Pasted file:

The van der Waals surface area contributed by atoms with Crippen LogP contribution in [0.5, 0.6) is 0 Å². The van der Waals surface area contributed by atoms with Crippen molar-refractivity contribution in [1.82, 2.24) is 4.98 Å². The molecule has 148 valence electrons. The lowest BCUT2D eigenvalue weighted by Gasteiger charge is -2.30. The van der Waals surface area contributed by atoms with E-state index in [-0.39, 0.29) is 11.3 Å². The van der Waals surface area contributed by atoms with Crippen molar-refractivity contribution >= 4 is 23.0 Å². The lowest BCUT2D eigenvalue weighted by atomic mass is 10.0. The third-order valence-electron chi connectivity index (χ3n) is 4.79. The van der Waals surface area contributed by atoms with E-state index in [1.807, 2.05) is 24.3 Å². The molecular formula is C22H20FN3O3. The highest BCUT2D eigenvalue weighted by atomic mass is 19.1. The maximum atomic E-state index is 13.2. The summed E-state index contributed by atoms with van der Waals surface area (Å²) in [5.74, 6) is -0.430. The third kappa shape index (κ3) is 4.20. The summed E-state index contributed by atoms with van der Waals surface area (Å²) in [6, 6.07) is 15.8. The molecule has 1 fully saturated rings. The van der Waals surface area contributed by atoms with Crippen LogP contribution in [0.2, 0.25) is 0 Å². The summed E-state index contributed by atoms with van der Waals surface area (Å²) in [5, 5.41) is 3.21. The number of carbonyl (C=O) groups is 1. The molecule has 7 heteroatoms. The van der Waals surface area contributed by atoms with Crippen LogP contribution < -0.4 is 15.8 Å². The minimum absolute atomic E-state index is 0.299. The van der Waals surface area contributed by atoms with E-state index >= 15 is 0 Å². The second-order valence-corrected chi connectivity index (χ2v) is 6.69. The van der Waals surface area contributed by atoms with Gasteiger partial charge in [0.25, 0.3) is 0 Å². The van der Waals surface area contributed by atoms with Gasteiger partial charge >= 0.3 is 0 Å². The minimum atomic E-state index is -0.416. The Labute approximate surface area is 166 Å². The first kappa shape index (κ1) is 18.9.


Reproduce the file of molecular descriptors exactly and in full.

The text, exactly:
The van der Waals surface area contributed by atoms with Crippen LogP contribution in [0.5, 0.6) is 0 Å². The van der Waals surface area contributed by atoms with Crippen molar-refractivity contribution in [1.82, 2.24) is 4.98 Å². The molecule has 148 valence electrons. The lowest BCUT2D eigenvalue weighted by Gasteiger charge is -2.30. The van der Waals surface area contributed by atoms with E-state index in [-0.39, 0.29) is 11.3 Å². The van der Waals surface area contributed by atoms with Crippen molar-refractivity contribution >= 4 is 23.0 Å². The lowest BCUT2D eigenvalue weighted by atomic mass is 10.0. The third-order valence-electron chi connectivity index (χ3n) is 4.79. The van der Waals surface area contributed by atoms with E-state index in [1.807, 2.05) is 24.3 Å². The molecular formula is C22H20FN3O3. The highest BCUT2D eigenvalue weighted by atomic mass is 19.1. The maximum atomic E-state index is 13.2. The summed E-state index contributed by atoms with van der Waals surface area (Å²) in [5.74, 6) is -0.430. The third kappa shape index (κ3) is 4.20. The summed E-state index contributed by atoms with van der Waals surface area (Å²) in [6, 6.07) is 15.8. The molecule has 1 fully saturated rings. The van der Waals surface area contributed by atoms with Crippen LogP contribution in [0.2, 0.25) is 0 Å². The summed E-state index contributed by atoms with van der Waals surface area (Å²) in [5, 5.41) is 3.21. The number of carbonyl (C=O) groups is 1. The molecule has 7 heteroatoms. The van der Waals surface area contributed by atoms with Crippen LogP contribution < -0.4 is 15.8 Å². The minimum absolute atomic E-state index is 0.299. The van der Waals surface area contributed by atoms with E-state index >= 15 is 0 Å². The second-order valence-corrected chi connectivity index (χ2v) is 6.69. The van der Waals surface area contributed by atoms with Gasteiger partial charge in [0.25, 0.3) is 0 Å². The van der Waals surface area contributed by atoms with Gasteiger partial charge >= 0.3 is 0 Å². The minimum atomic E-state index is -0.416. The Labute approximate surface area is 166 Å². The first kappa shape index (κ1) is 18.9.